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Wednesday 18 September 2019

Obituary: Lodi Gyari

Special envoy to Dalai Lama who fought for Tibet

Gyari's last post was executive chairman of the International Campaign for Tibet . Photo: Getty Images
Gyari's last post was executive chairman of the International Campaign for Tibet . Photo: Getty Images

Lodi Gyari, who has died aged 69, was a special envoy to the Dalai Lama and spent years negotiating with Chinese officials over the status of Tibet.

China invaded the Himalayan kingdom in 1951, and the Dalai Lama fled to India in 1959. In talks that began in 2002, Gyari pushed the Dalai Lama's proposal that Tibet be given true, rather than merely nominal, autonomy, while remaining under Chinese rule. That proposal, referred to as the "Middle Way", was rejected in 2008, the Chinese arguing that it would presage a bid for full secession.

Lodi Gyaltsen Gyari was born in 1949 in Nyarong, a Tibetan district later seized by China. He was recognised as a rinpoche, the reincarnation of a Buddhist master, and schooled in the traditions of Tibetan Buddhism.

He fled to India when he was 10, during the 1959 Tibetan rebellion which saw the Dalai Lama and his government relocate to Dharamsala. In 1970, he co-founded the Tibetan Youth Congress to fight for his homeland's independence; the Chinese have long said that the Congress is a terrorist organisation.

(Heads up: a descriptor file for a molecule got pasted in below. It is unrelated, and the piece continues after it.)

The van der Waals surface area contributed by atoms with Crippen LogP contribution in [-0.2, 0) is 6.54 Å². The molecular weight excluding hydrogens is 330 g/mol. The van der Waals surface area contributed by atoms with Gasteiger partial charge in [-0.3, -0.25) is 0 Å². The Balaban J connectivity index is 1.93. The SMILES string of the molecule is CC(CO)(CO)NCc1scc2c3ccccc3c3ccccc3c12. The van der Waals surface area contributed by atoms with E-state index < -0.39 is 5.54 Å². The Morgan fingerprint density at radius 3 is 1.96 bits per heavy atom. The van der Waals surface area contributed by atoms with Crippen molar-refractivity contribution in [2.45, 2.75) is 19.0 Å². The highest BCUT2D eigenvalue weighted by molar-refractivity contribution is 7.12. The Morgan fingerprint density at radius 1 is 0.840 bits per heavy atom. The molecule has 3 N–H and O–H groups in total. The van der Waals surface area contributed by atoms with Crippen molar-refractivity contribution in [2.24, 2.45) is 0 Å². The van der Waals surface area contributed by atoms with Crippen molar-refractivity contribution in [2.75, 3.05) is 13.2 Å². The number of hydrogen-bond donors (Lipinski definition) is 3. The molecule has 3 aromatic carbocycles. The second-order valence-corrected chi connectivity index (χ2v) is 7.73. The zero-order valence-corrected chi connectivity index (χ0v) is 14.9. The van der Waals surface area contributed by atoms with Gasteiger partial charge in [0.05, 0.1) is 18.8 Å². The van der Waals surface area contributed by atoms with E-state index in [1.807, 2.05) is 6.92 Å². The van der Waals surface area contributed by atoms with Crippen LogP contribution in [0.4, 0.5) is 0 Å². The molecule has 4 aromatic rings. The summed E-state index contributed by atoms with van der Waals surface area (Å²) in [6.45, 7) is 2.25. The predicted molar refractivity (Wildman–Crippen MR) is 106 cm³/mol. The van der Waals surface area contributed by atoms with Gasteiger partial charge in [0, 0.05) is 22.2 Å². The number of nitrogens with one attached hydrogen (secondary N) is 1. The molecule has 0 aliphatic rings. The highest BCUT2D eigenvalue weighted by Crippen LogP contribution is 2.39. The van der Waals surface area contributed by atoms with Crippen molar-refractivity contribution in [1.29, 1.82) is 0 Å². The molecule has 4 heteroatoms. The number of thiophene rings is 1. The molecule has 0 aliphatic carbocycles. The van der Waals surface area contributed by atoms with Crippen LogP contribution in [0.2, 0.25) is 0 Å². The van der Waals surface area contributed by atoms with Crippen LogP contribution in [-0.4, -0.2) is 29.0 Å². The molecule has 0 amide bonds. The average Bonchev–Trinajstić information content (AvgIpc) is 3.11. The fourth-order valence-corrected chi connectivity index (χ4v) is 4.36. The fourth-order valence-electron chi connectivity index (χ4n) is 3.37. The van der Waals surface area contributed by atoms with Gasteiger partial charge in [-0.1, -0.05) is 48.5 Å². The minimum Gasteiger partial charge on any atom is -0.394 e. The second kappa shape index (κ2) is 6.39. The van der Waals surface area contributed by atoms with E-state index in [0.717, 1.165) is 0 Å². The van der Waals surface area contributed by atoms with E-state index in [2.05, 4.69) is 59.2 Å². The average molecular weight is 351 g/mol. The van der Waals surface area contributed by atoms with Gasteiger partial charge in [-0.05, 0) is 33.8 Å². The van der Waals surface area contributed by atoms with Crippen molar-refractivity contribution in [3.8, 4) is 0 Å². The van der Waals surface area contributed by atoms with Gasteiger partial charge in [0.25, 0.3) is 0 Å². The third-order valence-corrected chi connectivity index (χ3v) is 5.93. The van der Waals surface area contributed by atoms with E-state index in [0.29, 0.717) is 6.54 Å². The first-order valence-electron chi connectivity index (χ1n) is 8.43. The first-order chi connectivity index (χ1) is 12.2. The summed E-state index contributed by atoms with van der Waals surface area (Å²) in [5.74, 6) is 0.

Gyari worked for a time as part of a CIA plan to train Tibetan guerillas. He then went into journalism. He edited a Tibetan-language newspaper before moving to what later became the Tibetan Review.

Jovial and eloquent, he went on to work in Dharamsala as the kalon, or minister, of the exiled government's Department of Information and International Relations - effectively foreign minister. He continued to knock on China's door, remarking in 1989: "Our strategy is to keep chasing them around so they finally sit down and talk."

His tactics bore fruit, though patience was needed: in 2002, Beijing finally reached out to the Dalai Lama, and gruelling negotiations began.

In 2005 he remarked: "The Chinese took a long time to accept me as the Tibetan interlocutor. Their objection against me has been that I am an active 'splittist' and that I am actively involved in internationalising the issue of Tibet... They wanted us to stop our international activities."

Chinese mistrust may have been heightened by Gyari's work with the US Congress on the 2002 Tibetan Policy Act, under which the US government pledged support to the Tibetans to protect their "distinct" culture. The act also created a State Department special coordinator on Tibet: the position has been vacant under President Trump.

Gyari's last post was executive chairman of the International Campaign for Tibet (ICT).

Lodi Gyari, who died on October 29, is survived by his wife, Dawa Chokyi, and by their six children.

© Telegraph

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